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Car Sales Surge: Who's Buying & What Are They Getting?

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Yesterday, we reported that sales for most automakers hit record levels in March. (Honda was the notable exception, its slipping figures due in part to the underwhelming 2012 Civic.) 

But who's buying all these cars? And what are they getting for their money? J.D. Power has some ideas.

Today's shopper

The recent surge in auto sales is due in part to a particular kind of shopper -- namely, the one with a poor-to-middling credit rating.

According to J.D. Power, shoppers with FICO scores in the C tier (625-649) and D tier (0-624) have been returning to showrooms in droves. During the first two months of 2012, the number of new-car buyers with C ratings jumped 19%, and D-tier shoppers jumped 23%.

Those figures outpaced sales growth among shoppers who sat higher up the credit ladder. Sales among A+-tier (720-999), A-tier (680-719), and B-tier (650-679) shoppers grew 7%, 11%, and 15%, respectively.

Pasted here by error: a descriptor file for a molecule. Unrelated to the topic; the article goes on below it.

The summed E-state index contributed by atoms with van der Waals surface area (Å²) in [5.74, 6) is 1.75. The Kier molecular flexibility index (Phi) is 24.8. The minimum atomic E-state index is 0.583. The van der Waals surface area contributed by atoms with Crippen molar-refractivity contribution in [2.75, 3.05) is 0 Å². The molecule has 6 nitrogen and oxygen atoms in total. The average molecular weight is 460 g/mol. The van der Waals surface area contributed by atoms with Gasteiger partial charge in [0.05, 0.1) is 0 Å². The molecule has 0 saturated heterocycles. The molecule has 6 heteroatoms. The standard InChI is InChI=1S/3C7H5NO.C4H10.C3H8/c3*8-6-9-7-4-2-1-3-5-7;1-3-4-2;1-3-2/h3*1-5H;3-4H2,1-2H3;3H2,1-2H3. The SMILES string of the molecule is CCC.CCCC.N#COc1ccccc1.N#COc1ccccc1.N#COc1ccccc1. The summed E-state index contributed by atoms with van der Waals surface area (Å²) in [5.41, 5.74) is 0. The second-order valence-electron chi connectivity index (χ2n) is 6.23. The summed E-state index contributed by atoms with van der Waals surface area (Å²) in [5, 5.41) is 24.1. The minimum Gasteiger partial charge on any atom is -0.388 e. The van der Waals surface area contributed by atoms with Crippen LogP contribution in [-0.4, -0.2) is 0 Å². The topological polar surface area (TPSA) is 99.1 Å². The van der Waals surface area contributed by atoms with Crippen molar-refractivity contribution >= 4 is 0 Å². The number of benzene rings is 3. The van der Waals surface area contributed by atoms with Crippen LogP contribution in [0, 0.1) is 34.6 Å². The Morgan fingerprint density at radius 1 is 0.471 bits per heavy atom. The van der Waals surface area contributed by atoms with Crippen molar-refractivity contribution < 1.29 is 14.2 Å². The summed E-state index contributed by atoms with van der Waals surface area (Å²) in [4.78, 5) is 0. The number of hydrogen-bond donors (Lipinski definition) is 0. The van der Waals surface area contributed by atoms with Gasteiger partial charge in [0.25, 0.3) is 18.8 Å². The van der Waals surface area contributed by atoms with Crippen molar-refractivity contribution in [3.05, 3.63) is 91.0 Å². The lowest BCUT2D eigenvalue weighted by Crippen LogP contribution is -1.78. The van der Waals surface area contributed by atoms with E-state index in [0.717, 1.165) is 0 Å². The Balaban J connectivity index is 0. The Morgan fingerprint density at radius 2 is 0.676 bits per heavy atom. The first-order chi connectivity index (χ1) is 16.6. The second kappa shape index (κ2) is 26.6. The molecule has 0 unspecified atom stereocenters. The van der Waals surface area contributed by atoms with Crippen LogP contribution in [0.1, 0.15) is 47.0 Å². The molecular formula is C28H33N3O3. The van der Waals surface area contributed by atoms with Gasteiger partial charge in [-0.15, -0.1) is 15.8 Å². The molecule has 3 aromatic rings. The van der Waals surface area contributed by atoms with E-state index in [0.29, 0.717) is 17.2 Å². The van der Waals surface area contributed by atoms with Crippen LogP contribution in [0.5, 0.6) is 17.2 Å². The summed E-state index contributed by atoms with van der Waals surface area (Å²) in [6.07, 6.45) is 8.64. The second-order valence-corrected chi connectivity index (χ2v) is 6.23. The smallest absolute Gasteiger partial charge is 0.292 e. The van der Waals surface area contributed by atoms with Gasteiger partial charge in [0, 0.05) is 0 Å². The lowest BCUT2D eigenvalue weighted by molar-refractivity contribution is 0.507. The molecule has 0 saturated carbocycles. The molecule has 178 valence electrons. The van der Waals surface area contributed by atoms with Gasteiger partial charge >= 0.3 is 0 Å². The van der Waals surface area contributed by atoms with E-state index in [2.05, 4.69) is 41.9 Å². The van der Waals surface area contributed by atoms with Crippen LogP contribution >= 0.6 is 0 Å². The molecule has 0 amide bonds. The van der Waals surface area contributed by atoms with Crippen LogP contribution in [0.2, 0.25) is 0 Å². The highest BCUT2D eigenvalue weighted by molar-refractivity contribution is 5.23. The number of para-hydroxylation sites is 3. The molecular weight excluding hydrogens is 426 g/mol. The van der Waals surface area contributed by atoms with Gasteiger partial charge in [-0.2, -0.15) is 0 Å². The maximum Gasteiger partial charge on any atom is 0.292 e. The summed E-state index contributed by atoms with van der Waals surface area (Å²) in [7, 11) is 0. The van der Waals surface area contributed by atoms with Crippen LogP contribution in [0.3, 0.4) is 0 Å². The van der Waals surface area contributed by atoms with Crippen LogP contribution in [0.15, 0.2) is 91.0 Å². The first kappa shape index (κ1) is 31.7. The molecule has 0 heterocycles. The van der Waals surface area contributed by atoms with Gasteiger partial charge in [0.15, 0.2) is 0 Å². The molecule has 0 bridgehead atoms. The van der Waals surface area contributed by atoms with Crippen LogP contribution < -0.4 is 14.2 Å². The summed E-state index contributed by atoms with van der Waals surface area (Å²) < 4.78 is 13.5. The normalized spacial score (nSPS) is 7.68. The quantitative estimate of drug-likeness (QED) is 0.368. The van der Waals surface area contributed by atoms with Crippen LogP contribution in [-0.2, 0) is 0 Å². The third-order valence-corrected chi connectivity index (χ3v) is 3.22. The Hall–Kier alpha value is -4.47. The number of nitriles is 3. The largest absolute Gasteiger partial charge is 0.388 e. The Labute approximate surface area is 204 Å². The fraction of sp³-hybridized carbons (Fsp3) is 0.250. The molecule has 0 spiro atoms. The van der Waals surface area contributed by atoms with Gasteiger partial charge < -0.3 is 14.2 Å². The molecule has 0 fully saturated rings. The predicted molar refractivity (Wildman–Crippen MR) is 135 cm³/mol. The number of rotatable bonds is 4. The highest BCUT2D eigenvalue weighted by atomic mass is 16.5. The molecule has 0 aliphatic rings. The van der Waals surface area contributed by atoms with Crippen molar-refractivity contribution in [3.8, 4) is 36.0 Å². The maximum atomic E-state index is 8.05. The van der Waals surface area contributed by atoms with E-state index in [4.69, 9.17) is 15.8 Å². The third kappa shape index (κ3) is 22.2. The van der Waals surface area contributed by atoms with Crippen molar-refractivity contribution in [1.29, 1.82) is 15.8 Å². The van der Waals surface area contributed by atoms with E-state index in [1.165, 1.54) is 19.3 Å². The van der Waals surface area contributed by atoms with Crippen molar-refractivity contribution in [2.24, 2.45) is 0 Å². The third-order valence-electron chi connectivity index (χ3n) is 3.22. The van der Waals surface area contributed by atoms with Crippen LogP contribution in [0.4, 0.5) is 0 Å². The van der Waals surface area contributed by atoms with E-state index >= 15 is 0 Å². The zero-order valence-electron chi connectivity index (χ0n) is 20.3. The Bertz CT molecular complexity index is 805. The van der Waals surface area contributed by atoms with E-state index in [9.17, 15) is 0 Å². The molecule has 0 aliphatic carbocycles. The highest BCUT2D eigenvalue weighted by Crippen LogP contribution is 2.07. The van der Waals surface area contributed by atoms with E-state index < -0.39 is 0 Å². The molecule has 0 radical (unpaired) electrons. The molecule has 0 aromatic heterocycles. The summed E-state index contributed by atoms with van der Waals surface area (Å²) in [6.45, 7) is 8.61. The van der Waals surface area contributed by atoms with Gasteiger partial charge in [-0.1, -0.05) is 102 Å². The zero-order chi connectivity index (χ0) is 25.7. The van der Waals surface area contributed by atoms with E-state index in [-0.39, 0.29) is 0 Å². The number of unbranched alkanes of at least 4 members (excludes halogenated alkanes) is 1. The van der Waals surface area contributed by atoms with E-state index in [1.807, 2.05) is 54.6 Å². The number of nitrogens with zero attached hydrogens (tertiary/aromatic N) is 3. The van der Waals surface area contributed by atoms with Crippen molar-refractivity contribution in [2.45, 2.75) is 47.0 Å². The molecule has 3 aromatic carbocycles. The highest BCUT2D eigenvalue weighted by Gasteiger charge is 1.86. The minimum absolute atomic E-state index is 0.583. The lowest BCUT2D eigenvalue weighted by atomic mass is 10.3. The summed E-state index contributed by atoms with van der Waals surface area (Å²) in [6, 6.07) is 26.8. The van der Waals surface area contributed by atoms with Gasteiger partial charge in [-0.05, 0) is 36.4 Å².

Why is that? It's mostly due to the easing of credit restrictions and the increased availability of longer-term loans, especially those of the 72-month variety. Combined, these two factors have given consumers new buying power and allowed many to return to the market after being shut out during the credit crunch of the Great Recession.

Today's cars

Cars are pricey. As we reported yesterday, incentives are low, and J.D. Power says that average transaction prices for the first two months of 2012 hovered at $27,953. We've seen higher prices -- in 2009, for example, when automakers couldn't afford to offer as many incentives -- but it's still well above historical averages.

Interestingly, new-car prices have ballooned even as vehicles have gotten smaller. Those vehicles, however, aren't the subcompact econoboxes many of us remember from our youth: cars like the Chevy Sonic, Ford Fiesta, and Honda Fit are jam-packed with high-tech infotainment systems and other amenities. Many, like the Toyota Prius, also arrive with hybrid and electric powertrains that make them more costly to purchase, but cheaper to operate down the line.

In that same vein, J.D. Power notes that engines are also downsizing, though they're adding turbochargers to keep up. In 2008, 18.3% of new light vehicles came with 8-cylinder engines. During the first quarter of 2012, that figure stood at just 12.7%.  

At the same time, 2008 sales saw four-cylinder engines placed in 42.7% of new cars. So far in 2012, they're found in 54% of vehicles sold. Maybe the Cadillac ATS is the face of what's to come, after all.

 
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